Today’s Tech Sightings:
As the annual Black Hat security conference kicked off in Las Vegas, Jennifer Granick, Director of Civil Liberties at the Stanford Center for Internet and Society, warned that overregulation, censorship and bad laws are killing the dream of a free and open Internet.
A participant at the Black Hat 2015 conference has described a way to hack Globalstar satellite transmissions used to track truck fleets and hikers and alter sent messages. The vulnerability could have disastrous repercussions for pilots, shipping lines and all who use the system to monitor remote assets.
A new study from the Pew Research Center found that teens are communicating with each other with text messaging in online games and social networks more frequently than in person. Six in ten said they met at least one new friend online; one-third followed that with a face-to-face meeting. The study found that the lines are blurring between the real and virtual worlds as kids effortlessly straddle both.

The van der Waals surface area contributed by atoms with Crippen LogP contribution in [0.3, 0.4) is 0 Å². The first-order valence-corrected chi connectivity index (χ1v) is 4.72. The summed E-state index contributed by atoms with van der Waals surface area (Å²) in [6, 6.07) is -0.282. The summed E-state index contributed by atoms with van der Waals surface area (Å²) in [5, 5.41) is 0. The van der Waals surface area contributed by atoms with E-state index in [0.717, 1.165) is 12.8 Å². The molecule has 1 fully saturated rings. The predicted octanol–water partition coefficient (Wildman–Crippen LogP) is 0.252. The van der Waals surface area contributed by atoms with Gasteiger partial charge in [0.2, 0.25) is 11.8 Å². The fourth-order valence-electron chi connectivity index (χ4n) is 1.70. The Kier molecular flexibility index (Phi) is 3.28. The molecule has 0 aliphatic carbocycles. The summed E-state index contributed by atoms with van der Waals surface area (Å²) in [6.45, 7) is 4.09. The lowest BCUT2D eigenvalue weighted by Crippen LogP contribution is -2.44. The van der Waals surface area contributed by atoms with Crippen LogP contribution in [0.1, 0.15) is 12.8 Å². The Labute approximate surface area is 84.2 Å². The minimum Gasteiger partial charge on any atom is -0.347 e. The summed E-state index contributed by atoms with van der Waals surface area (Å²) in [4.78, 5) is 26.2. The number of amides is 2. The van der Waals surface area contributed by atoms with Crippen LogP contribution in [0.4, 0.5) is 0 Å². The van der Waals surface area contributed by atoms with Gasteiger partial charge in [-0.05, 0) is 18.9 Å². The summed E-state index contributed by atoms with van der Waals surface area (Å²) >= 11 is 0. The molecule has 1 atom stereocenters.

Adriel Sumathipala’s grandfather died of a heart attack before Sumanthipala was born. Once the 16-year-old tinkerer learned that his family is at risk for heart disease, he started following a healthier lifestyle. But he was frustrated with the lack of an affordable way to monitor his progress. So he created a low-cost, on-site heart disease test with the help of his biology teacher and an inkjet printer.
Looks like Facebook is still messing around with personality types, albeit in a more roundabout way. A new study published in Personality and Individual Differences found that answering Facebook’s question reveals patterns about users and their goals – seeking attention, staying informed, looking to speak out or communicate. Eventually, a clear personality type emerges.
New research from security firm Imperva found that a “man-in-the-cloud” attack can enable hackers to surreptitiously steal cloud-based files and inject malware. The attack exploits a vulnerability in the design of file synchronization offerings on Google, Box, Microsoft, and Dropbox.
Fake iPhones are part of a big counterfeit-electronics business. And it isn’t just happening in China, where authorities recently seized more than 40,000 counterfeit iPhones. So how do you know if your iPhone is a fake? Writer Wayne Rash offers some tips.
Devices running Google’s Android operating system may be popular, but they do have their challenges. Writer Ryan Whitwam offers a list of do’s and don’ts for Android users to help them make better – and safer – use of their phones.